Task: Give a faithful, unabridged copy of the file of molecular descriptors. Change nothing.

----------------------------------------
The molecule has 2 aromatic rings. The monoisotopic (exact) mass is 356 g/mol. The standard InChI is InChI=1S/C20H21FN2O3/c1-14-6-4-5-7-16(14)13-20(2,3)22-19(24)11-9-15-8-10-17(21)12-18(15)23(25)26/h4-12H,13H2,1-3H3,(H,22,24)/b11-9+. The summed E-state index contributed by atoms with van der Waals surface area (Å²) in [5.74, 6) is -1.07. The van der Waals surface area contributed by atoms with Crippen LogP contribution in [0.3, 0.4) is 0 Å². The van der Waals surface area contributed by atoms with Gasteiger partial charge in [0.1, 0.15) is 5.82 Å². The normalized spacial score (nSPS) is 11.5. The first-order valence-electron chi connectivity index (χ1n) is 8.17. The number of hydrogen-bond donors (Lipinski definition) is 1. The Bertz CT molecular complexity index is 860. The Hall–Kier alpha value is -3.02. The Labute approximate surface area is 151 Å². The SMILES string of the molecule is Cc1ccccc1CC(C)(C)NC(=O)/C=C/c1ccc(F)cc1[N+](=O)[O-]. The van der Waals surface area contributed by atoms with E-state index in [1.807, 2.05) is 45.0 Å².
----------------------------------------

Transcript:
The molecule has 2 aromatic rings. The monoisotopic (exact) mass is 356 g/mol. The standard InChI is InChI=1S/C20H21FN2O3/c1-14-6-4-5-7-16(14)13-20(2,3)22-19(24)11-9-15-8-10-17(21)12-18(15)23(25)26/h4-12H,13H2,1-3H3,(H,22,24)/b11-9+. The summed E-state index contributed by atoms with van der Waals surface area (Å²) in [5.74, 6) is -1.07. The van der Waals surface area contributed by atoms with Crippen LogP contribution in [0.3, 0.4) is 0 Å². The van der Waals surface area contributed by atoms with Gasteiger partial charge in [0.1, 0.15) is 5.82 Å². The normalized spacial score (nSPS) is 11.5. The first-order valence-electron chi connectivity index (χ1n) is 8.17. The number of hydrogen-bond donors (Lipinski definition) is 1. The Bertz CT molecular complexity index is 860. The Hall–Kier alpha value is -3.02. The Labute approximate surface area is 151 Å². The SMILES string of the molecule is Cc1ccccc1CC(C)(C)NC(=O)/C=C/c1ccc(F)cc1[N+](=O)[O-]. The van der Waals surface area contributed by atoms with E-state index in [1.807, 2.05) is 45.0 Å².